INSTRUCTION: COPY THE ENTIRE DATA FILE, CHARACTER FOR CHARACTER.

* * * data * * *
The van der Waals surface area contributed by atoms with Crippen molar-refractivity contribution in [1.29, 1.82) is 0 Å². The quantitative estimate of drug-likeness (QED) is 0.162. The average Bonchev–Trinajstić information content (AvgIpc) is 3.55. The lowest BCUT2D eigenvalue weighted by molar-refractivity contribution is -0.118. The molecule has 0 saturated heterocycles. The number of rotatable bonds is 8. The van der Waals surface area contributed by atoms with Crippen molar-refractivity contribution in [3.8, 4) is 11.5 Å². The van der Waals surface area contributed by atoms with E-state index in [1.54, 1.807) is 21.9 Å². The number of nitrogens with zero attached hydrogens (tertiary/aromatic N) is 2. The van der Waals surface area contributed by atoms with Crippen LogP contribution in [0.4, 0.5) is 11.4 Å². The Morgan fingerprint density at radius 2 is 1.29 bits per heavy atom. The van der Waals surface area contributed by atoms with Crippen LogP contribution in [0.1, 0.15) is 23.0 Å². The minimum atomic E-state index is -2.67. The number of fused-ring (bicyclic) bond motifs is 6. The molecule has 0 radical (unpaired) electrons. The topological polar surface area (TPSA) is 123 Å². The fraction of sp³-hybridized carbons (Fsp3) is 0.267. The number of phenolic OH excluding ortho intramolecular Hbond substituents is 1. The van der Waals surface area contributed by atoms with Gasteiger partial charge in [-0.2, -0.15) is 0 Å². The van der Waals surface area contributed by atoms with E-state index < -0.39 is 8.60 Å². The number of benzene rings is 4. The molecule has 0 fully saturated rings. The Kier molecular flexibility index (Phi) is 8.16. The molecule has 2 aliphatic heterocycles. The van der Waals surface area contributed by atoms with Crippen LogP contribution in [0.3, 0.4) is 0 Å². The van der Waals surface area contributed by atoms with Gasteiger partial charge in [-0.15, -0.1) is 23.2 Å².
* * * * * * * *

The van der Waals surface area contributed by atoms with Crippen molar-refractivity contribution in [1.29, 1.82) is 0 Å². The quantitative estimate of drug-likeness (QED) is 0.162. The average Bonchev–Trinajstić information content (AvgIpc) is 3.55. The lowest BCUT2D eigenvalue weighted by molar-refractivity contribution is -0.118. The molecule has 0 saturated heterocycles. The number of rotatable bonds is 8. The van der Waals surface area contributed by atoms with Crippen molar-refractivity contribution in [3.8, 4) is 11.5 Å². The van der Waals surface area contributed by atoms with E-state index in [1.54, 1.807) is 21.9 Å². The number of nitrogens with zero attached hydrogens (tertiary/aromatic N) is 2. The van der Waals surface area contributed by atoms with Crippen LogP contribution in [0.4, 0.5) is 11.4 Å². The Morgan fingerprint density at radius 2 is 1.29 bits per heavy atom. The van der Waals surface area contributed by atoms with Crippen LogP contribution in [0.1, 0.15) is 23.0 Å². The minimum atomic E-state index is -2.67. The number of fused-ring (bicyclic) bond motifs is 6. The molecule has 0 radical (unpaired) electrons. The topological polar surface area (TPSA) is 123 Å². The fraction of sp³-hybridized carbons (Fsp3) is 0.267. The number of phenolic OH excluding ortho intramolecular Hbond substituents is 1. The van der Waals surface area contributed by atoms with Gasteiger partial charge in [-0.2, -0.15) is 0 Å². The van der Waals surface area contributed by atoms with E-state index < -0.39 is 8.60 Å². The number of benzene rings is 4. The molecule has 0 fully saturated rings. The Kier molecular flexibility index (Phi) is 8.16. The molecule has 2 aliphatic heterocycles. The van der Waals surface area contributed by atoms with Crippen LogP contribution in [0.3, 0.4) is 0 Å². The van der Waals surface area contributed by atoms with Gasteiger partial charge in [-0.15, -0.1) is 23.2 Å².